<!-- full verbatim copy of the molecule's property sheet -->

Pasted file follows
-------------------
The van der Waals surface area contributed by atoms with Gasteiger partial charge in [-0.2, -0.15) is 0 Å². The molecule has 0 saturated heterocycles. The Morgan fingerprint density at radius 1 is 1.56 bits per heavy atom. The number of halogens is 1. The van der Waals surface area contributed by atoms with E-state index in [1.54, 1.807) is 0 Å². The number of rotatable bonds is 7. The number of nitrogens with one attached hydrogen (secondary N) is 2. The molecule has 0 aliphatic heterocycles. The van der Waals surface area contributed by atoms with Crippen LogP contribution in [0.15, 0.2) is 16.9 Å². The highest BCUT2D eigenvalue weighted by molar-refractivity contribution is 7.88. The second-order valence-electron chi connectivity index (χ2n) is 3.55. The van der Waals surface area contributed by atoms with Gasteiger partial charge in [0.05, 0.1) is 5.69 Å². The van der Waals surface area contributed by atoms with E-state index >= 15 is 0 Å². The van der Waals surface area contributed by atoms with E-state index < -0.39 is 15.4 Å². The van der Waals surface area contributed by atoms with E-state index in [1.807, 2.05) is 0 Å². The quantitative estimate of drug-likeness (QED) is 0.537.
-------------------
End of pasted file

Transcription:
The van der Waals surface area contributed by atoms with Gasteiger partial charge in [-0.2, -0.15) is 0 Å². The molecule has 0 saturated heterocycles. The Morgan fingerprint density at radius 1 is 1.56 bits per heavy atom. The number of halogens is 1. The van der Waals surface area contributed by atoms with E-state index in [1.54, 1.807) is 0 Å². The number of rotatable bonds is 7. The number of nitrogens with one attached hydrogen (secondary N) is 2. The molecule has 0 aliphatic heterocycles. The van der Waals surface area contributed by atoms with Crippen LogP contribution in [0.15, 0.2) is 16.9 Å². The highest BCUT2D eigenvalue weighted by molar-refractivity contribution is 7.88. The second-order valence-electron chi connectivity index (χ2n) is 3.55. The van der Waals surface area contributed by atoms with Gasteiger partial charge in [0.05, 0.1) is 5.69 Å². The van der Waals surface area contributed by atoms with E-state index >= 15 is 0 Å². The van der Waals surface area contributed by atoms with E-state index < -0.39 is 15.4 Å². The van der Waals surface area contributed by atoms with E-state index in [1.807, 2.05) is 0 Å². The quantitative estimate of drug-likeness (QED) is 0.537.